From that point on, we were tied at the hip. In an effort to get attention and market ourselves in the haphazard music industry, he wore a Santa suit while taking photos in the heat and dust of the festivals (hence his still prominent nickname “Dirty Santa”) while I wore a top hat and orange jumpsuit. That summer of 2008 we covered several festivals up and down the Rocky Mountains, culminating with a trip to Burning Man in the middle-of-nowhere in the Black Rock Desert of northwest Nevada — the center of the universe, in many respects, in terms of art, culture and freedom of expression. 

Following Burning Man, I moved back to New York right when the economy tanked. But, before I left Idaho, Andrew and I made plans to get back on the road next summer and do it all over again. And right around May 2009, we picked up where we left off, covering a now-defunct festival in the Ozark Mountains of Arkansas. I drove from New York, with Andrew heading down from Wyoming. This time, however, Andrew had packed his Jeep with everything he owned, in hopes of “living on love” with this woman in central Pennsylvania following the trip to Arkansas.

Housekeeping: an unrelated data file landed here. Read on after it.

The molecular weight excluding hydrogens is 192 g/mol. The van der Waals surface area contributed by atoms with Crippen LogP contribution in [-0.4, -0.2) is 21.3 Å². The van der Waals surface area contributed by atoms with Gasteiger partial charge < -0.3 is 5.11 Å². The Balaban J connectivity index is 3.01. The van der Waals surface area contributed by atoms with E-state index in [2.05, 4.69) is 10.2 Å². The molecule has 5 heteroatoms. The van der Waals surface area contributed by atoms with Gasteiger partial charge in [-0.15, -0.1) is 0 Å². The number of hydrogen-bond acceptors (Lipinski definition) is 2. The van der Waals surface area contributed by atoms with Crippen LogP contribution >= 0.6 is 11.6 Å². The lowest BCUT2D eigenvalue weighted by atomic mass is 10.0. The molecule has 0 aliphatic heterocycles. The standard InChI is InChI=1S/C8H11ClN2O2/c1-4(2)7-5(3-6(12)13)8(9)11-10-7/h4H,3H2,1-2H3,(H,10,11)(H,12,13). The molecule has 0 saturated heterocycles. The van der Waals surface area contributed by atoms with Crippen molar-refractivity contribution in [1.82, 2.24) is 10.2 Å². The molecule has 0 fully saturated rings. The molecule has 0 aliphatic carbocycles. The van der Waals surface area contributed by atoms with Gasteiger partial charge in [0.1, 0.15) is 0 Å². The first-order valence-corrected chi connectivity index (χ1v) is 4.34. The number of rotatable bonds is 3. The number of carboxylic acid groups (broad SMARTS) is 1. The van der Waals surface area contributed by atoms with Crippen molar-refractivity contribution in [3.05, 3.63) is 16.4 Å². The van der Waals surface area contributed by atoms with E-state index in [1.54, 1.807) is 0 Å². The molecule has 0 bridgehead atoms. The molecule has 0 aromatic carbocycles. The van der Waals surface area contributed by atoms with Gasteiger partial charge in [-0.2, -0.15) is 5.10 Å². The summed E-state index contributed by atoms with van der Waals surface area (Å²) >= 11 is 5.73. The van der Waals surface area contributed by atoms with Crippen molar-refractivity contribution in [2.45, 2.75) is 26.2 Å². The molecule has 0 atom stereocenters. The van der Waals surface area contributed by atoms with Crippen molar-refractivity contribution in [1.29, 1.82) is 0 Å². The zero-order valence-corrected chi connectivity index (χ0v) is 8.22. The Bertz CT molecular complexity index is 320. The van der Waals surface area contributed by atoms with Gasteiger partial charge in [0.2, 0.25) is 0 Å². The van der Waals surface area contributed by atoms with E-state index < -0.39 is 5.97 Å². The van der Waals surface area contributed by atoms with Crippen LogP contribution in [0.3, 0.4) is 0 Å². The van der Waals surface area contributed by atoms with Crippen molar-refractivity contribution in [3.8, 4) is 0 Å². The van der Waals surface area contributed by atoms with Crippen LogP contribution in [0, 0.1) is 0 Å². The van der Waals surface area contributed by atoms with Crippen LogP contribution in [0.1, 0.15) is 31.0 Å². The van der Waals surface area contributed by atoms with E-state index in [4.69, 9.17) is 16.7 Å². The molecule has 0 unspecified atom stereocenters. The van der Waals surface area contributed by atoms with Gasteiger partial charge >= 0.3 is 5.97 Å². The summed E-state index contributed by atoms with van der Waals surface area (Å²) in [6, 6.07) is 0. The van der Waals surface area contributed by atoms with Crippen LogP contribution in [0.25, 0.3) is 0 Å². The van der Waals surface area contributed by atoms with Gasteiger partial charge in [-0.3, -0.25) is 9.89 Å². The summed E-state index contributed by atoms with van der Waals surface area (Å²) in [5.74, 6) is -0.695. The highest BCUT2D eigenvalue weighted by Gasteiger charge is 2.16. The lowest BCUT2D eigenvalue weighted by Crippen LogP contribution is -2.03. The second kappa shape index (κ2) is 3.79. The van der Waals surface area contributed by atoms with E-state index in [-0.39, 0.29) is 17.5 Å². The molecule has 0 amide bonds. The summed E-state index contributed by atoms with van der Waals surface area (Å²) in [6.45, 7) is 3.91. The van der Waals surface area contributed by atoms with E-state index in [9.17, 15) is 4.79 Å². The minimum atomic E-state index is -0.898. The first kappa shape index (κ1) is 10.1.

About a week or so into the Pennsylvania rendezvous, Andrew called me up. I was already back in New York. He goes, “Garret, it didn’t work out between her and I, and I got to get out of here, man. You’re the only person I know on the East Coast.” He had just enough money left for a tank of gas, which is about what it took to go from central Pennsylvania to Upstate New York.